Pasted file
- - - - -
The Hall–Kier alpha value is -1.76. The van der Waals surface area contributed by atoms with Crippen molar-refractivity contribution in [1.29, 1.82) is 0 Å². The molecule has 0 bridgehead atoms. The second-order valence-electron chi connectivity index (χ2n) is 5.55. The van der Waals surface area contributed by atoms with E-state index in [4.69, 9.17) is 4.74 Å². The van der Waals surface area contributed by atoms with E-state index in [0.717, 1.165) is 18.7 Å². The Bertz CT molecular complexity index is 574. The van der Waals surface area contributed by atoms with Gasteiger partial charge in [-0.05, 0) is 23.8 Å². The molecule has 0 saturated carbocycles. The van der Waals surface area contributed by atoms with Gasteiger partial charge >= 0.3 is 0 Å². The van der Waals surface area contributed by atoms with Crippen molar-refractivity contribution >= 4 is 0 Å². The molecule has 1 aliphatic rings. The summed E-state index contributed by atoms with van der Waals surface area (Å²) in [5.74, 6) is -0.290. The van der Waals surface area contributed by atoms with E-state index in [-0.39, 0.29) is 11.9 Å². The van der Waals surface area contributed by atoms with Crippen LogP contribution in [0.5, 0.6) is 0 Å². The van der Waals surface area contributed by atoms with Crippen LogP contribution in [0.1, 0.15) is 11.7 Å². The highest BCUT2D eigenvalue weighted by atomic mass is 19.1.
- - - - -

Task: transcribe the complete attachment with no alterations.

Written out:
The Hall–Kier alpha value is -1.76. The van der Waals surface area contributed by atoms with Crippen molar-refractivity contribution in [1.29, 1.82) is 0 Å². The molecule has 0 bridgehead atoms. The second-order valence-electron chi connectivity index (χ2n) is 5.55. The van der Waals surface area contributed by atoms with E-state index in [4.69, 9.17) is 4.74 Å². The van der Waals surface area contributed by atoms with E-state index in [0.717, 1.165) is 18.7 Å². The Bertz CT molecular complexity index is 574. The van der Waals surface area contributed by atoms with Gasteiger partial charge in [-0.05, 0) is 23.8 Å². The molecule has 0 saturated carbocycles. The van der Waals surface area contributed by atoms with Gasteiger partial charge >= 0.3 is 0 Å². The van der Waals surface area contributed by atoms with Crippen molar-refractivity contribution >= 4 is 0 Å². The molecule has 1 aliphatic rings. The summed E-state index contributed by atoms with van der Waals surface area (Å²) in [5.74, 6) is -0.290. The van der Waals surface area contributed by atoms with E-state index in [-0.39, 0.29) is 11.9 Å². The van der Waals surface area contributed by atoms with Crippen LogP contribution in [0.5, 0.6) is 0 Å². The van der Waals surface area contributed by atoms with Crippen LogP contribution in [0.1, 0.15) is 11.7 Å². The highest BCUT2D eigenvalue weighted by atomic mass is 19.1.